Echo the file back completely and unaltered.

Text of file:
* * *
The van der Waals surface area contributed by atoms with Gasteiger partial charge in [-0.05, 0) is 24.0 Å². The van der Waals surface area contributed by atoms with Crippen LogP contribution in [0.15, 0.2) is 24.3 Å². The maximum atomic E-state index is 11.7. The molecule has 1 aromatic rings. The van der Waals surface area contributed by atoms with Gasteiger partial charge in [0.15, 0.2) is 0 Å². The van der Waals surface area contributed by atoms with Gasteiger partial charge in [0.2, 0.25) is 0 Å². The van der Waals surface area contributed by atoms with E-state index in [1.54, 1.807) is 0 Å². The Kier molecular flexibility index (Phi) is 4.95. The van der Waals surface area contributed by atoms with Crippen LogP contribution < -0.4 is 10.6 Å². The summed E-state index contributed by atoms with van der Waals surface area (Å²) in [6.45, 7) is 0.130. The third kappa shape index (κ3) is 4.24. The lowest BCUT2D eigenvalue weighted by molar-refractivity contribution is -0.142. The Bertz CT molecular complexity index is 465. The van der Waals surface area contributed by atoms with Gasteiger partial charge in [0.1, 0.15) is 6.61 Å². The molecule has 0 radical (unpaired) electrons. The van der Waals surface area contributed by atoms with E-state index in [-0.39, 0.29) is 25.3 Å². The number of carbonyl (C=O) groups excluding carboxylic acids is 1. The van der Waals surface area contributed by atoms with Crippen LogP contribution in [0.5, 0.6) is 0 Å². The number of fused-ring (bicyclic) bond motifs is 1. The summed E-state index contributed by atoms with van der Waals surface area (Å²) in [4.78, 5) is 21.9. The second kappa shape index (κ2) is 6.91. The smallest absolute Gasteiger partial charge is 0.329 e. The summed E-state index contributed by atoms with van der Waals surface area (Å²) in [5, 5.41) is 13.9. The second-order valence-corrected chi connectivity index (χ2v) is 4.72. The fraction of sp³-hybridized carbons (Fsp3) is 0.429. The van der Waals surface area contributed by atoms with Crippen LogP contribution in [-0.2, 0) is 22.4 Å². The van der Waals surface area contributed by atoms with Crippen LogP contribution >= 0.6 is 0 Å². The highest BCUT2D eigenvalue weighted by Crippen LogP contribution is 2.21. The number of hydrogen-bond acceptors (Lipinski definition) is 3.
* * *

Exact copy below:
The van der Waals surface area contributed by atoms with Gasteiger partial charge in [-0.05, 0) is 24.0 Å². The van der Waals surface area contributed by atoms with Crippen LogP contribution in [0.15, 0.2) is 24.3 Å². The maximum atomic E-state index is 11.7. The molecule has 1 aromatic rings. The van der Waals surface area contributed by atoms with Gasteiger partial charge in [0.15, 0.2) is 0 Å². The van der Waals surface area contributed by atoms with Gasteiger partial charge in [0.2, 0.25) is 0 Å². The van der Waals surface area contributed by atoms with E-state index in [1.54, 1.807) is 0 Å². The Kier molecular flexibility index (Phi) is 4.95. The van der Waals surface area contributed by atoms with Crippen LogP contribution < -0.4 is 10.6 Å². The summed E-state index contributed by atoms with van der Waals surface area (Å²) in [6.45, 7) is 0.130. The third kappa shape index (κ3) is 4.24. The lowest BCUT2D eigenvalue weighted by molar-refractivity contribution is -0.142. The Bertz CT molecular complexity index is 465. The van der Waals surface area contributed by atoms with Gasteiger partial charge in [0.1, 0.15) is 6.61 Å². The molecule has 0 radical (unpaired) electrons. The van der Waals surface area contributed by atoms with E-state index in [-0.39, 0.29) is 25.3 Å². The number of carbonyl (C=O) groups excluding carboxylic acids is 1. The van der Waals surface area contributed by atoms with Crippen LogP contribution in [0.5, 0.6) is 0 Å². The number of fused-ring (bicyclic) bond motifs is 1. The summed E-state index contributed by atoms with van der Waals surface area (Å²) in [4.78, 5) is 21.9. The second kappa shape index (κ2) is 6.91. The smallest absolute Gasteiger partial charge is 0.329 e. The summed E-state index contributed by atoms with van der Waals surface area (Å²) in [5, 5.41) is 13.9. The second-order valence-corrected chi connectivity index (χ2v) is 4.72. The fraction of sp³-hybridized carbons (Fsp3) is 0.429. The van der Waals surface area contributed by atoms with Crippen LogP contribution in [-0.2, 0) is 22.4 Å². The van der Waals surface area contributed by atoms with Crippen LogP contribution >= 0.6 is 0 Å². The highest BCUT2D eigenvalue weighted by Crippen LogP contribution is 2.21. The number of hydrogen-bond acceptors (Lipinski definition) is 3.